Section 3. Local Production Starts in North America
Item 2. Joint Venture with GM
Shortly after the breakdown of talks with Ford in July 1981, a proposal for an alliance was received from General Motors Corporation (GM; now General Motors Company). Toyota Motor Sales Co., Ltd. Chairman Masayuki Kato met with GM Chairman Roger Smith in Detroit that December and proposed that talks be held with Toyota Motor Co., Ltd. President Eiji Toyoda. GM quickly took action and dispatched executives to Toyota Motor Co., Ltd. in January 1982.
President Toyoda and Chairman Smith also held talks in New York in March 1982. Chairman Smith made a highly specific proposal that 1) the two companies invest equally in a joint venture company to be operated by Toyota and 2) a GM plant on the West Coast produce 200,000 to 400,000 units of a new Corolla-based GM vehicle starting in the autumn of 1984. From this point on, the details of the joint venture were negotiated by personnel on the operational level.
At that time, GM, which had stumbled with the internal development of a compact car, was being supplied compact cars by Isuzu Motors Ltd. and Suzuki Motor Co., Ltd. (now Suzuki Motor Corporation), its business partners. Even so, the volume was inadequate, and GM sought to acquire a higher volume and gain compact car production expertise through joint production with Toyota.
Economic friction between Japan and the United States led to the imposition of voluntary import restraints on passenger cars manufactured in Japan in fiscal year 1981 (ended June 1982). Despite this, moves by the U.S. Congress to adopt a local content law were growing. Under such circumstances, joint production with GM as a new model for industrial cooperation between Japan and the United States was expected to contribute to reinvigorating employment and the parts industry in the United States and to have a beneficial effect on bilateral relations.
For TMC too, there was considerable significance in local production at a previously unseen scale in the world's largest automobile market. In addition, with the possibility that expanding production in North America would became unavoidable, the project offered the benefits of enabling Toyota to expand into North America through a joint venture that required relatively little investment and to learn about local production. Joint production with GM was the best possible response to TMC's issues as well as to the trade friction between Japan and the United States.
Internally, however, opinions counseling caution and raising concerns were also voiced. TMC's Production Related divisions felt uneasy about publicly disclosing production expertise in a joint venture plant, and the Sales and Marketing Divisions was worried about supplying a leading model to a competitor. In addition, cooperation with the United Auto Workers Union (UAW) was also a major issue. Despite these concerns, the negotiations on joint production between TMC and GM progressed, and in February 1983, a basic agreement was reached to use GM's Fremont plant in California, which GM had recently closed.The main content of the memorandum of understanding1signed at that time was as follows: 1) the ratio of investment in the new company would be 50:50, 2) production would start as soon as possible in the 1985 model year with a target annual production of approximately 200,000 units, and 3) the joint venture term would be no more than 12 years from the start of production.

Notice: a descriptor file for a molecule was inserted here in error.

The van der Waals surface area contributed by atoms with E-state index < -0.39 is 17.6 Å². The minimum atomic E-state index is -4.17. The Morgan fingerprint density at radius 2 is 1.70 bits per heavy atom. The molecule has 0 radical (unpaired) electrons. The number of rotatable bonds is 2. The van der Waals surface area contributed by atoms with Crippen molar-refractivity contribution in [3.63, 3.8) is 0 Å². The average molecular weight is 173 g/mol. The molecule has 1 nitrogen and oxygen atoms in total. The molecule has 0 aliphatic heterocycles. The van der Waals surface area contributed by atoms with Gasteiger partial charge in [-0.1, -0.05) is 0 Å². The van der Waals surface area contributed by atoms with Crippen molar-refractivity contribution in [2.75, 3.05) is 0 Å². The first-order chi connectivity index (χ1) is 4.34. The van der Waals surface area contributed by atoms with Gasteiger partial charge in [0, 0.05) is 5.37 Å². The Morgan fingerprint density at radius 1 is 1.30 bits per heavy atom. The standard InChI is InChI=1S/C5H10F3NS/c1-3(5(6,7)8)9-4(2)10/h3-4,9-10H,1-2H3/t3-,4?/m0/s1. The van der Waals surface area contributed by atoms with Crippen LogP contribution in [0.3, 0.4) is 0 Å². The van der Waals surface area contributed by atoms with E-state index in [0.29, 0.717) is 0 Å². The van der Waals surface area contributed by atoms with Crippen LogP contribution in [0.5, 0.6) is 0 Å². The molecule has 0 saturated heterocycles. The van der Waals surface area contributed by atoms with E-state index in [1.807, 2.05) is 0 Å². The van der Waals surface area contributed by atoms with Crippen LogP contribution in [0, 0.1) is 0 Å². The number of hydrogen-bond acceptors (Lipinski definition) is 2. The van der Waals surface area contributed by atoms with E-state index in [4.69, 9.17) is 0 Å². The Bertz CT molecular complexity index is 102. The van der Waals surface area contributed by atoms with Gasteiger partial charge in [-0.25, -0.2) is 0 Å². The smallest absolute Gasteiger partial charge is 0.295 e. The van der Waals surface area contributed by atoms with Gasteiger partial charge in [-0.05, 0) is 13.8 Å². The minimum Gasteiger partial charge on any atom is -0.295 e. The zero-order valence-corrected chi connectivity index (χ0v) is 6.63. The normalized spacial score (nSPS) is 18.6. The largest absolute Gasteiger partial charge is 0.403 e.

The U.S. Fair Trade Commission granted provisional approval in December 1983, and the hurdle of U.S. antitrust laws, an area of concern, was cleared. In February 1984, TMC and GM each contributed one half of 200 million U.S. dollars in capital to establish New United Motor Manufacturing, Inc. (NUMMI), and TMC Managing Officer Tatsuro Toyoda was appointed as its president.
In April 1984, TMC and GM held a press conference in Nagoya2concerning the establishment of NUMMI. Chairman Toyoda stated his belief that "the spirit of competition and cooperation is the foundation that supports global economic development" and expressed TMC's determination for the joint venture product to serve as a "model of success for industrial cooperation between Japan and the United States."